### Learning Outcomes

- Compute a conditional probability for an event
- Use Baye’s theorem to compute a conditional probability
- Calculate the expected value of an event

In this section we concentrate on the more complex conditional probability problems we began looking at in the last section.

For example, suppose a certain disease has an incidence rate of 0.1% (that is, it afflicts 0.1% of the population). A test has been devised to detect this disease. The test does not produce false negatives (that is, anyone who has the disease will test positive for it), but the false positive rate is 5% (that is, about 5% of people who take the test will test positive, even though they do not have the disease). Suppose a randomly selected person takes the test and tests positive. What is the probability that this person actually has the disease?

There are two ways to approach the solution to this problem. One involves an important result in probability theory called Bayes’ theorem. We will discuss this theorem a bit later, but for now we will use an alternative and, we hope, much more intuitive approach.

Let’s break down the information in the problem piece by piece as an example.

### example

**Suppose a certain disease has an incidence rate of 0.1% (that is, it afflicts 0.1% of the population)***.* The percentage 0.1% can be converted to a decimal number by moving the decimal place two places to the left, to get 0.001. In turn, 0.001 can be rewritten as a fraction: 1/1000. This tells us that about 1 in every 1000 people has the disease. (If we wanted we could write *P*(disease)=0.001.)

**A test has been devised to detect this disease. The test does not produce false negatives (that is, anyone who has the disease will test positive for it)***.* This part is fairly straightforward: everyone who has the disease will test positive, or alternatively everyone who tests negative does not have the disease. (We could also say *P*(positive | disease)=1.)

**The false positive rate is 5% (that is, about 5% of people who take the test will test positive, even though they do not have the disease)***.* This is even more straightforward. Another way of looking at it is that of every 100 people who are tested and do not have the disease, 5 will test positive even though they do not have the disease. (We could also say that *P*(positive | no disease)=0.05.)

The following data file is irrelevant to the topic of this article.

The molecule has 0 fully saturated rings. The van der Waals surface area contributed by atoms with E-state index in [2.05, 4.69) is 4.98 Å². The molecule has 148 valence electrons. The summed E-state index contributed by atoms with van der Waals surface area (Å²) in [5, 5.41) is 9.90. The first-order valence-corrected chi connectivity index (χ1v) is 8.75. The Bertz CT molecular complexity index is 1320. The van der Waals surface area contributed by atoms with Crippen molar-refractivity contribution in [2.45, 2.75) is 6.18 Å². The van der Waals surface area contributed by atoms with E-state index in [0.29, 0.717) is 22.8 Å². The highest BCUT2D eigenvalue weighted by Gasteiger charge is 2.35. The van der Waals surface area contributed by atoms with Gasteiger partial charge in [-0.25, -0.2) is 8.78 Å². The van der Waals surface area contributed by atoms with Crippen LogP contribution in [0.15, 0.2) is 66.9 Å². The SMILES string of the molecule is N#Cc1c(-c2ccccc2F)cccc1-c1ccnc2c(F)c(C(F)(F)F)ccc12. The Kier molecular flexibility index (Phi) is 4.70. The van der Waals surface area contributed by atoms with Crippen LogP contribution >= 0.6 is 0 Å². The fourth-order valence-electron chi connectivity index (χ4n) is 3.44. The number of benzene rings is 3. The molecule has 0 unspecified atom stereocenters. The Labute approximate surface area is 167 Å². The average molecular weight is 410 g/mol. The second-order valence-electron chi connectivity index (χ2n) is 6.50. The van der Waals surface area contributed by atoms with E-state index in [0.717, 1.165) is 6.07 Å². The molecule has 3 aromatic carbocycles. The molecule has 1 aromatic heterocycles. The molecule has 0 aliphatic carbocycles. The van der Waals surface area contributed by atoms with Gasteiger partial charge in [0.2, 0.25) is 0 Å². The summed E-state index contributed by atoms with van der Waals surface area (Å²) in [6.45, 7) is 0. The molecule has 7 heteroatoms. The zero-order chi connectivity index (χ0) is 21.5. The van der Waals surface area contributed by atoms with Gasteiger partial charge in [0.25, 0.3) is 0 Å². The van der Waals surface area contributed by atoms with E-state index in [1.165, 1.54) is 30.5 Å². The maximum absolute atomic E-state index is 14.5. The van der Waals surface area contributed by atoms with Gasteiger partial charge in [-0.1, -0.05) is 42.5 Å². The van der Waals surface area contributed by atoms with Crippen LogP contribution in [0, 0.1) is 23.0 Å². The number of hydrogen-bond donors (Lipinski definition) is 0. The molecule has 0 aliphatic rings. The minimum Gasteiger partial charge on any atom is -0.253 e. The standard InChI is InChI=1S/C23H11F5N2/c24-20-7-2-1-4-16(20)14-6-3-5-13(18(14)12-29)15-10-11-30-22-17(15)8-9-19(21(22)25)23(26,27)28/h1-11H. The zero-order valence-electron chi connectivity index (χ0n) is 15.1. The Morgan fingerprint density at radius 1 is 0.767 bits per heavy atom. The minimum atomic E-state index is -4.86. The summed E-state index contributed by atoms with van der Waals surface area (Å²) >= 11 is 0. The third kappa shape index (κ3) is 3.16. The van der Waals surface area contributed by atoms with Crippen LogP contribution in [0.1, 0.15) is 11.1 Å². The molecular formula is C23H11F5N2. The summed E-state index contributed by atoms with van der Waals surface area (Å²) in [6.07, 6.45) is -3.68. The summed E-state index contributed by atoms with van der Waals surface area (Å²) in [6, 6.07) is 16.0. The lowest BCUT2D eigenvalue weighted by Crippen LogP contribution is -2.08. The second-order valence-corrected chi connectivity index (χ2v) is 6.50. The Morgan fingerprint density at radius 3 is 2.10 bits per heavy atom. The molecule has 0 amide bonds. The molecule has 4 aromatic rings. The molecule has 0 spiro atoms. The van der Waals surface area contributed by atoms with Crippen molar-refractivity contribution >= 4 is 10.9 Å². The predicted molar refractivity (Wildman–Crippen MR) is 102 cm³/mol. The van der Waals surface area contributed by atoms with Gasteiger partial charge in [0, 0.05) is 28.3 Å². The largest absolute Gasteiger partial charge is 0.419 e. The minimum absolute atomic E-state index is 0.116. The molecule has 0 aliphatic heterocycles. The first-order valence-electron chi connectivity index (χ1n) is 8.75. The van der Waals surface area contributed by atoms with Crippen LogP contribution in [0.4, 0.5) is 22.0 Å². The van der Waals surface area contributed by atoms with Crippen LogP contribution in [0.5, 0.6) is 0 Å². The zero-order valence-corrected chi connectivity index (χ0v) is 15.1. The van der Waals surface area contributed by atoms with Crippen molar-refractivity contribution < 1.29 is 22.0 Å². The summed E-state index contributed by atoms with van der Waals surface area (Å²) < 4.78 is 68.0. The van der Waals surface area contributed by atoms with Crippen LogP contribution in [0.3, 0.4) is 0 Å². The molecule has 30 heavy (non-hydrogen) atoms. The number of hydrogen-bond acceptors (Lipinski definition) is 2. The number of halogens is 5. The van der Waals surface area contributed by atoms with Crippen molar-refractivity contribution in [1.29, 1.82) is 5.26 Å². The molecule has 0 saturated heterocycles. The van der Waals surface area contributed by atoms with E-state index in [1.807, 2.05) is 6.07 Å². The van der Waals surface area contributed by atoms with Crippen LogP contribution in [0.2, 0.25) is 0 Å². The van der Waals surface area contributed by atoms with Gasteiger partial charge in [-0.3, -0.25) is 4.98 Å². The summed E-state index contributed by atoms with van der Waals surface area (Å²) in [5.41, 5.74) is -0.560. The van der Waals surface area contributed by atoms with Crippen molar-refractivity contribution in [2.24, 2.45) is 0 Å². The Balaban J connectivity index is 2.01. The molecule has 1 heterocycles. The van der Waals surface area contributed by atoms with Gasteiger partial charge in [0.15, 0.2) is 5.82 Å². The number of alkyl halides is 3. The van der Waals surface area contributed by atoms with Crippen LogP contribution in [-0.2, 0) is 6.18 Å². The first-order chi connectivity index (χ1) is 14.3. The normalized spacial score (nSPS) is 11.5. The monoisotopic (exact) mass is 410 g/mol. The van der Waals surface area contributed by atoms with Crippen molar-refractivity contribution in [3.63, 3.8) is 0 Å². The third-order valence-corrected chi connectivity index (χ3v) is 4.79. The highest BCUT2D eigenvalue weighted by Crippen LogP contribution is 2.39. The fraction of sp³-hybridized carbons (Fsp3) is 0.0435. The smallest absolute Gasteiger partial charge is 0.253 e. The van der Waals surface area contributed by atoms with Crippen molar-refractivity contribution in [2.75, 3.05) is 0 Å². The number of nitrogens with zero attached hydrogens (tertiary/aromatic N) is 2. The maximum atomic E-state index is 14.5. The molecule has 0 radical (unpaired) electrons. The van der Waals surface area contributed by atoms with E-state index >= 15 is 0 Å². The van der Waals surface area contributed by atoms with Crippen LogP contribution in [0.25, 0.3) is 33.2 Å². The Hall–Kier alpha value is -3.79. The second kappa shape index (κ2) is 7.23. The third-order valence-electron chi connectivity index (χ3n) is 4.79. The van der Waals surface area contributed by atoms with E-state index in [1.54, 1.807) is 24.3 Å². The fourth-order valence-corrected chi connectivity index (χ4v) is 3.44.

**Suppose a randomly selected person takes the test and tests positive. What is the probability that this person actually has the disease?** Here we want to compute *P*(disease|positive). We already know that *P*(positive|disease)=1, but remember that conditional probabilities are not equal if the conditions are switched.

Rather than thinking in terms of all these probabilities we have developed, let’s create a hypothetical situation and apply the facts as set out above. First, suppose we randomly select 1000 people and administer the test. How many do we expect to have the disease? Since about 1/1000 of all people are afflicted with the disease, 1/1000 of 1000 people is 1. (Now you know why we chose 1000.) Only 1 of 1000 test subjects actually has the disease; the other 999 do not.

We also know that 5% of all people who do not have the disease will test positive. There are 999 disease-free people, so we would expect (0.05)(999)=49.95 (so, about 50) people to test positive who do not have the disease.

Now back to the original question, computing *P*(disease|positive). There are 51 people who test positive in our example (the one unfortunate person who actually has the disease, plus the 50 people who tested positive but don’t). Only one of these people has the disease, so

P(disease | positive) [latex]\approx\frac{1}{51}\approx0.0196[/latex]

or less than 2%. Does this surprise you? This means that of all people who test positive, over 98% *do not have the disease*.